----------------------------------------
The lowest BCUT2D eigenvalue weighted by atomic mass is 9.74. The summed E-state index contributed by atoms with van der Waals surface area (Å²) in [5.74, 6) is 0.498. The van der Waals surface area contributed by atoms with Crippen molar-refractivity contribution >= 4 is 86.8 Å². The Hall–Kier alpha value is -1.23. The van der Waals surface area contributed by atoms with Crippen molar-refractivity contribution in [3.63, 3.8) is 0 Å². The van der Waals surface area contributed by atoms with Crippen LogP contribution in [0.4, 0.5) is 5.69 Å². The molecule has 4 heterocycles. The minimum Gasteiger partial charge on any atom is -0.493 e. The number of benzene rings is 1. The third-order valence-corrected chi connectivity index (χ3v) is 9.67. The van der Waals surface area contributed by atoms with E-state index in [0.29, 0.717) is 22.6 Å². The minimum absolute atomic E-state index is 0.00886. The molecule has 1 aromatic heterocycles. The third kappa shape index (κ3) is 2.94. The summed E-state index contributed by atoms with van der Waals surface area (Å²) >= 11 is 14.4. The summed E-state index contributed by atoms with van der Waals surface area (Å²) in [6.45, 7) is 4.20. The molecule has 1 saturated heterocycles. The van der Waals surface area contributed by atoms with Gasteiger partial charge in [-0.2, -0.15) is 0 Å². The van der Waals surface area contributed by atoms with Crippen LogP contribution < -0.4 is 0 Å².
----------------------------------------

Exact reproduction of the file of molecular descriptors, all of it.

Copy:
The lowest BCUT2D eigenvalue weighted by atomic mass is 9.74. The summed E-state index contributed by atoms with van der Waals surface area (Å²) in [5.74, 6) is 0.498. The van der Waals surface area contributed by atoms with Crippen molar-refractivity contribution >= 4 is 86.8 Å². The Hall–Kier alpha value is -1.23. The van der Waals surface area contributed by atoms with Crippen molar-refractivity contribution in [3.63, 3.8) is 0 Å². The van der Waals surface area contributed by atoms with Crippen LogP contribution in [0.4, 0.5) is 5.69 Å². The molecule has 4 heterocycles. The minimum Gasteiger partial charge on any atom is -0.493 e. The number of benzene rings is 1. The third-order valence-corrected chi connectivity index (χ3v) is 9.67. The van der Waals surface area contributed by atoms with E-state index in [0.29, 0.717) is 22.6 Å². The minimum absolute atomic E-state index is 0.00886. The molecule has 1 aromatic heterocycles. The third kappa shape index (κ3) is 2.94. The summed E-state index contributed by atoms with van der Waals surface area (Å²) >= 11 is 14.4. The summed E-state index contributed by atoms with van der Waals surface area (Å²) in [6.45, 7) is 4.20. The molecule has 1 saturated heterocycles. The van der Waals surface area contributed by atoms with Gasteiger partial charge in [-0.2, -0.15) is 0 Å². The van der Waals surface area contributed by atoms with Crippen LogP contribution < -0.4 is 0 Å².